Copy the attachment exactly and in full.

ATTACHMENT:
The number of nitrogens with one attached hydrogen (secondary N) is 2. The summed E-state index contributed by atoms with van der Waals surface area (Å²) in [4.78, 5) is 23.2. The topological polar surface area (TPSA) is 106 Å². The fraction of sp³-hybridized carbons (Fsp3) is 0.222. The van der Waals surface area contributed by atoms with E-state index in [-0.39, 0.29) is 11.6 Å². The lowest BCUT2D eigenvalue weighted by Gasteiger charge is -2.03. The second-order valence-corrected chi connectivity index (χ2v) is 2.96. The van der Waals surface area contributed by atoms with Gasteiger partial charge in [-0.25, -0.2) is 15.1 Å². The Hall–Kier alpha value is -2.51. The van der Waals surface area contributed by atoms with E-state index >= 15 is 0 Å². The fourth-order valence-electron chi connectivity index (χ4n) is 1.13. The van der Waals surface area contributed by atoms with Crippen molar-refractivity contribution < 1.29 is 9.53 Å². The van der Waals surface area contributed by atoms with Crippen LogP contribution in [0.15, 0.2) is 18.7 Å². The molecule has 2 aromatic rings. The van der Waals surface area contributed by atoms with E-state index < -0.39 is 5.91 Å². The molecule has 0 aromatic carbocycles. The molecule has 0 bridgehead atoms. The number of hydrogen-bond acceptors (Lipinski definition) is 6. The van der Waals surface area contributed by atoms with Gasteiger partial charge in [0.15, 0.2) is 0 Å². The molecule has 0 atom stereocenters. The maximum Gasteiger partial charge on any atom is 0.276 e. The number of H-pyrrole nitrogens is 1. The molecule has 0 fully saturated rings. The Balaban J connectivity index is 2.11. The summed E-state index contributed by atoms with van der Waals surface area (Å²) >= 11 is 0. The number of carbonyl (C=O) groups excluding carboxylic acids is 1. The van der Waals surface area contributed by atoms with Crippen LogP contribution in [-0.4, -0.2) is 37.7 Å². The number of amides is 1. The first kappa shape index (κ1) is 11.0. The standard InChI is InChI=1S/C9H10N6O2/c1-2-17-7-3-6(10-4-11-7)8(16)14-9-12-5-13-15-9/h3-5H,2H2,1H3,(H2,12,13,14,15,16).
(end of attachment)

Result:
The number of nitrogens with one attached hydrogen (secondary N) is 2. The summed E-state index contributed by atoms with van der Waals surface area (Å²) in [4.78, 5) is 23.2. The topological polar surface area (TPSA) is 106 Å². The fraction of sp³-hybridized carbons (Fsp3) is 0.222. The van der Waals surface area contributed by atoms with E-state index in [-0.39, 0.29) is 11.6 Å². The lowest BCUT2D eigenvalue weighted by Gasteiger charge is -2.03. The second-order valence-corrected chi connectivity index (χ2v) is 2.96. The van der Waals surface area contributed by atoms with Gasteiger partial charge in [-0.25, -0.2) is 15.1 Å². The Hall–Kier alpha value is -2.51. The van der Waals surface area contributed by atoms with E-state index >= 15 is 0 Å². The fourth-order valence-electron chi connectivity index (χ4n) is 1.13. The van der Waals surface area contributed by atoms with Crippen molar-refractivity contribution < 1.29 is 9.53 Å². The van der Waals surface area contributed by atoms with Crippen LogP contribution in [0.15, 0.2) is 18.7 Å². The molecule has 2 aromatic rings. The van der Waals surface area contributed by atoms with E-state index < -0.39 is 5.91 Å². The molecule has 0 aromatic carbocycles. The molecule has 0 bridgehead atoms. The number of hydrogen-bond acceptors (Lipinski definition) is 6. The van der Waals surface area contributed by atoms with Gasteiger partial charge in [0.15, 0.2) is 0 Å². The molecule has 0 atom stereocenters. The maximum Gasteiger partial charge on any atom is 0.276 e. The number of H-pyrrole nitrogens is 1. The molecule has 0 fully saturated rings. The Balaban J connectivity index is 2.11. The summed E-state index contributed by atoms with van der Waals surface area (Å²) >= 11 is 0. The number of carbonyl (C=O) groups excluding carboxylic acids is 1. The van der Waals surface area contributed by atoms with Crippen LogP contribution in [-0.4, -0.2) is 37.7 Å². The number of amides is 1. The first kappa shape index (κ1) is 11.0. The standard InChI is InChI=1S/C9H10N6O2/c1-2-17-7-3-6(10-4-11-7)8(16)14-9-12-5-13-15-9/h3-5H,2H2,1H3,(H2,12,13,14,15,16).